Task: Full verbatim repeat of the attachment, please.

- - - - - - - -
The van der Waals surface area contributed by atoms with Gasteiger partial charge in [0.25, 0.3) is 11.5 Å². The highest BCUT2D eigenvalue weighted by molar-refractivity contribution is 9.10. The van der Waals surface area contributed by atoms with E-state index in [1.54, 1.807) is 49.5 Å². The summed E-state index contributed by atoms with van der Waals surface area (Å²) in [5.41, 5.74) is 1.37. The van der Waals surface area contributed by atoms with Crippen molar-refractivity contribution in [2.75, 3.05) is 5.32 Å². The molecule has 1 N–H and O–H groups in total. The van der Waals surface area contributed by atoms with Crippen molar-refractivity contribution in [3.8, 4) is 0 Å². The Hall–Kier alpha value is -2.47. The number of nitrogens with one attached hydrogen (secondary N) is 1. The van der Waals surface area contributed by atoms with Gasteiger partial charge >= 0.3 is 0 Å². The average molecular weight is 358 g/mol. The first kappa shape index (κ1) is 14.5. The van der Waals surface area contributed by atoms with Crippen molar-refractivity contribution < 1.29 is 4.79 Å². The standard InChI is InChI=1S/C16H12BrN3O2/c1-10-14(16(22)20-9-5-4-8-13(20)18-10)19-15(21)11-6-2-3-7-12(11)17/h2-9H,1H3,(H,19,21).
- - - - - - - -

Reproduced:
The van der Waals surface area contributed by atoms with Gasteiger partial charge in [0.25, 0.3) is 11.5 Å². The highest BCUT2D eigenvalue weighted by molar-refractivity contribution is 9.10. The van der Waals surface area contributed by atoms with E-state index in [1.54, 1.807) is 49.5 Å². The summed E-state index contributed by atoms with van der Waals surface area (Å²) in [5.41, 5.74) is 1.37. The van der Waals surface area contributed by atoms with Crippen molar-refractivity contribution in [2.75, 3.05) is 5.32 Å². The molecule has 1 N–H and O–H groups in total. The van der Waals surface area contributed by atoms with Crippen molar-refractivity contribution in [3.8, 4) is 0 Å². The Hall–Kier alpha value is -2.47. The number of nitrogens with one attached hydrogen (secondary N) is 1. The van der Waals surface area contributed by atoms with Gasteiger partial charge >= 0.3 is 0 Å². The average molecular weight is 358 g/mol. The first kappa shape index (κ1) is 14.5. The van der Waals surface area contributed by atoms with Crippen molar-refractivity contribution < 1.29 is 4.79 Å². The standard InChI is InChI=1S/C16H12BrN3O2/c1-10-14(16(22)20-9-5-4-8-13(20)18-10)19-15(21)11-6-2-3-7-12(11)17/h2-9H,1H3,(H,19,21).